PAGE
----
Reporting problems with rights of way

When out walking or enjoying the woodlands, paths and trails in the National Forest you may encounter problems such as overgrown paths, obstructions, misleading signs, or damaged bridges, stiles or gates. We welcome any help in reporting issues which prevent or impair access, or are a hazard to public safety.

What is a right of way?

There are over 3,000km* of public rights of way across the National Forest. These are legally designated paths which allow the public to walk, or sometimes ride, cycle or drive along specific routes. They cross land which belongs to someone else — this includes public footpaths, bridleways and byways. The existence of a right of way is shown on a definitive map held by the County Council.

Permissive paths

Many of the new woodlands and green spaces created in the National Forest allow access which is permitted by the landowner, but is not on a public right of way. This may give access to all or part of the land, and is granted at the landowner’s discretion. The permission can be changed or removed at any time without prior notice or consultation, unlike a right of way. Do check signage on site for information about where you can walk, keep to obvious and mown paths and respect fences and locked gates.

Our waymarked trails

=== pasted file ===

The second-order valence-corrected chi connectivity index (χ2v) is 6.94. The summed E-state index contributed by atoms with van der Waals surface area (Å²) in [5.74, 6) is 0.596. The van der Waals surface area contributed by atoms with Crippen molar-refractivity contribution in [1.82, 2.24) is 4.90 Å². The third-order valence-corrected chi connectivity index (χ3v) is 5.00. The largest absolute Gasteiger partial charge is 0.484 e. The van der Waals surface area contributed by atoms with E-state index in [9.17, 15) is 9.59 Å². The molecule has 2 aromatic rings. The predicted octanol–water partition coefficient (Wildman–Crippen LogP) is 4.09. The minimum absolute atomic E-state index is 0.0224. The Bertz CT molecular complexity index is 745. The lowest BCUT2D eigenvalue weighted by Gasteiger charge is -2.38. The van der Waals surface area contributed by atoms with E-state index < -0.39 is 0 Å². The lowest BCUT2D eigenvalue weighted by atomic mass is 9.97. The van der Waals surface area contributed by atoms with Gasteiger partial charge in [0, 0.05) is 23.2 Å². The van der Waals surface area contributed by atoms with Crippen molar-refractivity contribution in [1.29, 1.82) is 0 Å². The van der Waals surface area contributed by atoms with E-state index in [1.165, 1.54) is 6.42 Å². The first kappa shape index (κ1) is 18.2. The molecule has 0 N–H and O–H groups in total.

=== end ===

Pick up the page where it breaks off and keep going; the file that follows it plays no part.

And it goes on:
We have designed a number of waymarked walking routes which explore the best bits of the National Forest. There are 16 circular walks, ranging from 5-16 miles and our flagship long distance walk - the 75 mile National Forest Way. This is divided into 12 stages, so you can enjoy it in smaller sections!

How to report a problem

We welcome any help in reporting issues which prevent or impair access, or are a hazard to public safety. If the problem is on a right of way, please report it to the relevant County Council. All have online reporting forms, as well as email or telephone contact details. To report a problem on one of our promoted walking routes, or a permissive path please contact us. 


More information

Explore a trail

Looking to head of on a woodland adventure? There are hundreds of miles of paths and trails to explore in the National Forest, and plenty of places accessible for all ages and abilities.

Be a responsible visitor

To help keep the National Forest safe and enjoyable for others we’ve put together some simple rules to help protect the natural environment, people and nature.